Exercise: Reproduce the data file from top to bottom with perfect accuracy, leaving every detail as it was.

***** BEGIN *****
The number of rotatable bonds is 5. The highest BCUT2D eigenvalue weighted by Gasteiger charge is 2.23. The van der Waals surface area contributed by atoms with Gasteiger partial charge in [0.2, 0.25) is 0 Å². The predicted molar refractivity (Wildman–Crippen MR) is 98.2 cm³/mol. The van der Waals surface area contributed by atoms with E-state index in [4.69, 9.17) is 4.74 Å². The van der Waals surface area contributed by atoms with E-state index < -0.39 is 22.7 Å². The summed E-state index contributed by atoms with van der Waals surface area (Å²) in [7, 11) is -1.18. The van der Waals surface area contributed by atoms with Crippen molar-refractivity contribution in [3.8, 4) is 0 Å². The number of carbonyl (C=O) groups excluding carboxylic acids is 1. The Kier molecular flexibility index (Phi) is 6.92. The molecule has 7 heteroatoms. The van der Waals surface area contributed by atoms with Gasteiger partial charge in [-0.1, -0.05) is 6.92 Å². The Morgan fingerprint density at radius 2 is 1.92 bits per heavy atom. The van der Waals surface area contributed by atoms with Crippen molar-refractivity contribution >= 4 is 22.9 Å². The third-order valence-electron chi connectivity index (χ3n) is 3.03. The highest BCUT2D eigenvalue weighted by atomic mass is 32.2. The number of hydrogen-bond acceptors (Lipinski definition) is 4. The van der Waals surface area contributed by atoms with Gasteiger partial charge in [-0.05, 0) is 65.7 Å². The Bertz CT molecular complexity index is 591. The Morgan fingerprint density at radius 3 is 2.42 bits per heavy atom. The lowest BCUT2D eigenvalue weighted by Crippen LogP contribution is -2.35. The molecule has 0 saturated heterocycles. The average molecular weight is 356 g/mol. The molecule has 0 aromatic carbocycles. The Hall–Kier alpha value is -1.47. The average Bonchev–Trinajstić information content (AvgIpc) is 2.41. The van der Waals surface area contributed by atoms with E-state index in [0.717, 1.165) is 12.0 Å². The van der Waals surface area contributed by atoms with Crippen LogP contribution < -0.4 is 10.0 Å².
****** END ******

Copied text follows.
The number of rotatable bonds is 5. The highest BCUT2D eigenvalue weighted by Gasteiger charge is 2.23. The van der Waals surface area contributed by atoms with Gasteiger partial charge in [0.2, 0.25) is 0 Å². The predicted molar refractivity (Wildman–Crippen MR) is 98.2 cm³/mol. The van der Waals surface area contributed by atoms with E-state index in [4.69, 9.17) is 4.74 Å². The van der Waals surface area contributed by atoms with E-state index < -0.39 is 22.7 Å². The summed E-state index contributed by atoms with van der Waals surface area (Å²) in [7, 11) is -1.18. The van der Waals surface area contributed by atoms with Crippen molar-refractivity contribution in [3.8, 4) is 0 Å². The number of carbonyl (C=O) groups excluding carboxylic acids is 1. The Kier molecular flexibility index (Phi) is 6.92. The molecule has 7 heteroatoms. The van der Waals surface area contributed by atoms with Gasteiger partial charge in [-0.1, -0.05) is 6.92 Å². The Morgan fingerprint density at radius 2 is 1.92 bits per heavy atom. The van der Waals surface area contributed by atoms with Crippen molar-refractivity contribution >= 4 is 22.9 Å². The third-order valence-electron chi connectivity index (χ3n) is 3.03. The highest BCUT2D eigenvalue weighted by atomic mass is 32.2. The number of hydrogen-bond acceptors (Lipinski definition) is 4. The van der Waals surface area contributed by atoms with Gasteiger partial charge in [-0.05, 0) is 65.7 Å². The Bertz CT molecular complexity index is 591. The Morgan fingerprint density at radius 3 is 2.42 bits per heavy atom. The lowest BCUT2D eigenvalue weighted by Crippen LogP contribution is -2.35. The molecule has 0 saturated heterocycles. The average molecular weight is 356 g/mol. The molecule has 0 aromatic carbocycles. The Hall–Kier alpha value is -1.47. The average Bonchev–Trinajstić information content (AvgIpc) is 2.41. The van der Waals surface area contributed by atoms with E-state index in [0.717, 1.165) is 12.0 Å². The van der Waals surface area contributed by atoms with Crippen LogP contribution < -0.4 is 10.0 Å².